News and Events
Nature of Life @ Itasca, College of Biological Sciences, University of Minnesota. Jul. 2018
I was fortunate enough to spend the last few days teaching and getting to know some of the incoming CBS class of 2022(!). Every year, all incoming freshmen into College of Biological Sciences must participate in their Nature of Life (NoL) series, where students attend a 3-day science and nature immersion camp at the UMN's Itasca Biological Station and Laboratories. Students participate in a series of educational modules introducing them to their future professors, different fields of biology, and basic research. They also get to know and meet each other with the hope that they will form a network of peers to help foster their college career. NoL is quite an impressive operation, and, have to admit, I was quite jealous of the opportunity these kids were afforded. They are lucky bunch, but fortunately they seem to recognize this and were a delightful group of students to hang out with over the course of a few days. On top of this Itasca State Park is truly beautiful. Kudos to the Nature of Life team, CBS and IBSL for arranging this event and inviting me.
Spotlight Article in iDigBio, Jan. 2018
In the latest issue of iDigBio's Research Spotlight series, we highlight some our recent work on the promise and pitfalls of using herbarium specimens for evolutionary and ecological research (link).
Market Science - Minnesota State Fair, MN 2017
The Minnesota State Fair is here! This year, the fair held a STEM Day and Market Science was there to represent. I was fortunate enough to helped organize one of two sessions for Market Science at the fair. The session we ran was a new and improved version of "How Do Plants Move?" It was similar to the one we ran at the Olmsted Co. Fair, but more focused and with a new game that taught animal dispersal.
We had nearly 200 kids come through our tent. It was a great experience to interact with so many curious and excited young scientists. It was truly a highlight of my educational career.
Market Science - Olmsted County Fair, MN 2017
Last weekend I had the opportunity to develop and run a Market Science booth at the Olmsted County Fair in Rochester, MN. While I have volunteered for Market Science before―and even developed activities for them―this was the first time I ran an event from start to finish.
The question of the day was "how do plants move?". The activities included exploring seed dispersal (movement through space), germination and dormancy (movement through time), and why movement matters (e.g., climate change). For seed dispersal, we showed kids real-life models like a maple samara or dandelion pappus, then let them build and test their own wind-dispersed fruit using real seeds and craft supplies. For germination, we had a microscope setup for kids to look at newly germinated seeds. We also had a variety of seeds kids could plant and take home as an illustration of dormancy―"right now your seed is sleeping, but if you give it the right conditions, it will wake up!" Finally, we had a lot of figures and graphs (more so for the parents in tow) on how plant movement is important for such things as climate change and invasive species.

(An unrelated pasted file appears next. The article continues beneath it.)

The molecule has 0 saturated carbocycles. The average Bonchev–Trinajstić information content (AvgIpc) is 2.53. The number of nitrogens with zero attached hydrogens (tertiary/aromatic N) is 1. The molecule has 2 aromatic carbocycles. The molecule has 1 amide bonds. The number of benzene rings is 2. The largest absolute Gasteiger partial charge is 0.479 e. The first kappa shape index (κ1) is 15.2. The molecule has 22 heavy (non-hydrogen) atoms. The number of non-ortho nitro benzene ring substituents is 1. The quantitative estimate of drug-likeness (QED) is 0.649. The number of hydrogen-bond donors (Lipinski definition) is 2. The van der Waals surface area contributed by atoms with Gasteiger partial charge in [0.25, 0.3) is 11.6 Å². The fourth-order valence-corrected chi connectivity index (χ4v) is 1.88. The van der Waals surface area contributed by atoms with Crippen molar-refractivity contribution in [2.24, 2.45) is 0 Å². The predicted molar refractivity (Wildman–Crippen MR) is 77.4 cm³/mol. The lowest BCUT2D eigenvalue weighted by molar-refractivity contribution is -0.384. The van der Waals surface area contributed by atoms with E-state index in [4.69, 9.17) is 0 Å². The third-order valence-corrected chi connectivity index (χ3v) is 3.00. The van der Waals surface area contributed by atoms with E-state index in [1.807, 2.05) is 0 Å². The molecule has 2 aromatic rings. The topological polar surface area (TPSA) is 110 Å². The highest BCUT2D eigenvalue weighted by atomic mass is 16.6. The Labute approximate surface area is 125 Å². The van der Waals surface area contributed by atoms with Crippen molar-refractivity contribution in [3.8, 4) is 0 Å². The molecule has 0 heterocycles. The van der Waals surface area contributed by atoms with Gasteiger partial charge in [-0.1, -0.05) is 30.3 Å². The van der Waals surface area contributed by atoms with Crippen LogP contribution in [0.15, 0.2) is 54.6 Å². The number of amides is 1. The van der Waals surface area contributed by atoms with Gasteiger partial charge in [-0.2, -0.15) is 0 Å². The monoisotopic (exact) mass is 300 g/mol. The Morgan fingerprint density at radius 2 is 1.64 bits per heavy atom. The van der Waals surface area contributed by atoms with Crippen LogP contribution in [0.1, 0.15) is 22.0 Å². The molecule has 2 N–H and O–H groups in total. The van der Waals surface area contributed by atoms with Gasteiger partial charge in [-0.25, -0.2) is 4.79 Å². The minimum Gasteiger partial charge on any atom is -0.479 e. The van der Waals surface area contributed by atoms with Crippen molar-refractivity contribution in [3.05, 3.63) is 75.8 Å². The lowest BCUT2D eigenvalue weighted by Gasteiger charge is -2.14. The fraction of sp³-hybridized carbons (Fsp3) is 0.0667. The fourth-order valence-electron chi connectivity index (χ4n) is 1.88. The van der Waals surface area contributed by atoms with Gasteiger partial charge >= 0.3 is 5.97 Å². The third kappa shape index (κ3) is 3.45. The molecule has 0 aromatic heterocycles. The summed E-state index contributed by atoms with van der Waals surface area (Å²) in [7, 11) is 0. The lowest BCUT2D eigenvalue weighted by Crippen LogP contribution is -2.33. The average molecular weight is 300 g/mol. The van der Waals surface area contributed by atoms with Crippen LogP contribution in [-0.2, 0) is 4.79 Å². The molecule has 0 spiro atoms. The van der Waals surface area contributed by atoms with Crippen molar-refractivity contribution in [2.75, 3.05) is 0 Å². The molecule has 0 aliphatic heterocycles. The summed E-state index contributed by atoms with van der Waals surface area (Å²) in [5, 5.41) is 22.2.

We had a great turn out! Lot's of kids (and adults) getting excited about botany and science. I can't recommend volunteering for Market Science enough. A big thank you to the Market Science team for letting me do this!
Clubes de Ciencia - Mexico, 2016
I had the great fortune to spend the last week in Monterrey, Mexico leading an intensive, week-long course as part of Clubes de Ciencia - Mexico (CdeCMx). The course, titled "Forests of Future", focused on the impacts of climate change on plant diversity and how we can use species distribution modeling to predict these impacts.
The experience has forced me to use an old cliché — I truly lack the words to convey how much fun I had last week. I would like to thank CdeCMx and the hosting institution, Universidad Regiomontana (U-ERRE), for running a fantastically organized program and providing an open and welcoming environment to myself and my students. I would also like to thank my right-hand man, AJ Protin, for helping me run my course and navigate some of the more thorny translation hiccups.
Most importantly though, I would like to thank my students. These kids (Alondra, Fernanda, Con, Dante, Itzel, Alan, Verónica, Efraín, Ana Lucia, Ricardo, Cecilia, Ivan y Ivan) were an inspiration. Their excitement for learning was overwhelming (literally! they wouldn't leave at the end of the day!). They were also wonderful people whose commitment to helping one another was humbling and the reason I love to teach. I wish these kids all the best. They are the future of science, not just in Mexico, but in world. I consider myself incredibly lucky to have had the chance to meet them.